Malice: Two Sisters is yet another hidden object game with a spooky setting and a relative in trouble
Stop me if you’ve heard this one before: a family member has gone missing and you’ll need to travel to a location from your past to find them while being tracked by an evil entity. In the world of hidden object games, that setup should sound incredibly familiar due to its overuse, and in Malice: Two Sisters, it’s the exact storyline we’re once again presented with.
In this case, we’ll play as a young woman named Victoria that must save her sister Emily from the seemingly abandoned boarding school on the isolated Urami Island before her captors end her life.
Both you and Emily spent time in this boarding school as children, but a plague left many students dead and the rest to flee from the disease. Now, Emily has returned for an unknown reason and has gone missing. You’ll be accompanied by a walking, talking robot on this adventure through the boarding school and surrounding island structures, and will be met with fairly standard hidden object/puzzle gameplay along the way.
Hidden object scenes are mostly easy to complete, offering large, distinct items among the junkpiles. Some items require you to open cupboards or boxes, or otherwise interact with other items in order to uncover or repair them, and key items will be given to you at the end of each. As you investigate the game’s many locations, you’ll wind up backtracking through many of its environments, as hidden object scenes (with all of the formerly found objects once again present) are repeated with little rhyme or reason as to why.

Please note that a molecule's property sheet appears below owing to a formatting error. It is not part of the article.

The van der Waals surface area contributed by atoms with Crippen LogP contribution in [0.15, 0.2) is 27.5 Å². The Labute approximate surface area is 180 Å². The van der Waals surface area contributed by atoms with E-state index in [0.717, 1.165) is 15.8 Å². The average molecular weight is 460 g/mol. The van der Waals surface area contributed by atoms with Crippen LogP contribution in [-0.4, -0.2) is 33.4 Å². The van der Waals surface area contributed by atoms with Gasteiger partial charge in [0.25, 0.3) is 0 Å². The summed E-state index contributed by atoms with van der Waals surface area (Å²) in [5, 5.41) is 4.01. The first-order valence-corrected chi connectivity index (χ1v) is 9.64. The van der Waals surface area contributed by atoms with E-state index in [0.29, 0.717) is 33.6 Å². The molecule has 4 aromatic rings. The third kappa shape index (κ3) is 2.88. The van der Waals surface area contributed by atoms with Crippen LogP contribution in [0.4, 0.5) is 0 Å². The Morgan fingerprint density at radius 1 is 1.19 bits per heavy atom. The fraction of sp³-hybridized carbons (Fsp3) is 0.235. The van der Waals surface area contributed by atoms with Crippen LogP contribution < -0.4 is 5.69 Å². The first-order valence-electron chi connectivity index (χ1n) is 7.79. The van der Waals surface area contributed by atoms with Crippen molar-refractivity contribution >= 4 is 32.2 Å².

You’ll frequently run into puzzles or mini-games on your adventure, but these come with little variety, both in terms of the game’s own selection and when compared to other, better hidden object games. That is, the tile rotation and swapping puzzle theme is found multiple times even within the game’s first chapter, while jigsaw puzzles or “pipe pressuring” puzzles, along with a few others, round out the selection.
As for our friend the robot, his main purpose is to offer guiding hints along the way for where you should travel next, and also to provide some help when you come across heavy objects or obstacles that need to be lifted or moved out of your path to continue. It’s a rather unnecessary inclusion in the overall scheme of things, and it lessens the game’s difficulty as you can simply use the robot to complete tasks for you instead of being required to find items to complete them yourself.
Technically speaking, the game is adequate, with decent graphics, but the lack of voice acting makes the game’s characters far less relatable. There are some visuals that are quite creepy, like messages written in blood or smeared ink, spider webs and skeletons (among others), so it’s just unfortunate that the rest of the gameplay is so average.
For the most part, Malice: Two Sisters works well enough, with enough hand-holding to make the most casual fans comfortable with their progression (and a hint system, both inside and outside of hidden object scenes, that recharges quickly and works well). That being said, if you’re looking for a choice of difficulty settings, widescreen graphics support or a truly in-depth or original storyline (or really, anything in the way of true challenge), you unfortunately won’t find any of those things here.